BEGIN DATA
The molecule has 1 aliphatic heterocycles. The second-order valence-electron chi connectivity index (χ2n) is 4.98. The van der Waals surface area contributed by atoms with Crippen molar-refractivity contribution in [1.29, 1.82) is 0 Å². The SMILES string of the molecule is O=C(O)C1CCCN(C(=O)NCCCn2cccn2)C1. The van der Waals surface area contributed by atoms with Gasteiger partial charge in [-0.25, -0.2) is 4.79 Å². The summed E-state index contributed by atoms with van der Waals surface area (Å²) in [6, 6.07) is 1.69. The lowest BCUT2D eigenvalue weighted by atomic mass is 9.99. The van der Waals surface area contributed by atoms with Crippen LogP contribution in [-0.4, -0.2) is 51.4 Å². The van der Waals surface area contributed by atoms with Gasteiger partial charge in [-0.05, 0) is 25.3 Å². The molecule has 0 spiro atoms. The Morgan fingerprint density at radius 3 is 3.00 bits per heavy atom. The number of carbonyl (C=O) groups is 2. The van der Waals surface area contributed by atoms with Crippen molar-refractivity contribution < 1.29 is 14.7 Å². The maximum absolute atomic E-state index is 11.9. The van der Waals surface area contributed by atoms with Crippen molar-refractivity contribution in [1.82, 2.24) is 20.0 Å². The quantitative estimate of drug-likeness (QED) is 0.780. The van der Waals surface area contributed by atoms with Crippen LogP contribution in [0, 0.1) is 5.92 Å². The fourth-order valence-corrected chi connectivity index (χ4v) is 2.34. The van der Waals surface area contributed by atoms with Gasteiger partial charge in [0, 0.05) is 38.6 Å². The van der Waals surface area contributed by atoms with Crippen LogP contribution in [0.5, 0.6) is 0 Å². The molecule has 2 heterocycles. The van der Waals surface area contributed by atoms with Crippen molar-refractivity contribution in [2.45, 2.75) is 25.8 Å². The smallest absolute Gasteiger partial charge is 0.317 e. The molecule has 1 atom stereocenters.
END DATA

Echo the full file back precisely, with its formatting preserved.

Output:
The molecule has 1 aliphatic heterocycles. The second-order valence-electron chi connectivity index (χ2n) is 4.98. The van der Waals surface area contributed by atoms with Crippen molar-refractivity contribution in [1.29, 1.82) is 0 Å². The SMILES string of the molecule is O=C(O)C1CCCN(C(=O)NCCCn2cccn2)C1. The van der Waals surface area contributed by atoms with Gasteiger partial charge in [-0.25, -0.2) is 4.79 Å². The summed E-state index contributed by atoms with van der Waals surface area (Å²) in [6, 6.07) is 1.69. The lowest BCUT2D eigenvalue weighted by atomic mass is 9.99. The van der Waals surface area contributed by atoms with Crippen LogP contribution in [-0.4, -0.2) is 51.4 Å². The van der Waals surface area contributed by atoms with Gasteiger partial charge in [-0.05, 0) is 25.3 Å². The molecule has 0 spiro atoms. The Morgan fingerprint density at radius 3 is 3.00 bits per heavy atom. The number of carbonyl (C=O) groups is 2. The van der Waals surface area contributed by atoms with Crippen molar-refractivity contribution < 1.29 is 14.7 Å². The maximum absolute atomic E-state index is 11.9. The van der Waals surface area contributed by atoms with Crippen molar-refractivity contribution in [1.82, 2.24) is 20.0 Å². The quantitative estimate of drug-likeness (QED) is 0.780. The van der Waals surface area contributed by atoms with Crippen LogP contribution in [0, 0.1) is 5.92 Å². The fourth-order valence-corrected chi connectivity index (χ4v) is 2.34. The van der Waals surface area contributed by atoms with Gasteiger partial charge in [0, 0.05) is 38.6 Å². The van der Waals surface area contributed by atoms with Crippen LogP contribution in [0.5, 0.6) is 0 Å². The molecule has 2 heterocycles. The van der Waals surface area contributed by atoms with Crippen molar-refractivity contribution in [2.45, 2.75) is 25.8 Å². The smallest absolute Gasteiger partial charge is 0.317 e. The molecule has 1 atom stereocenters.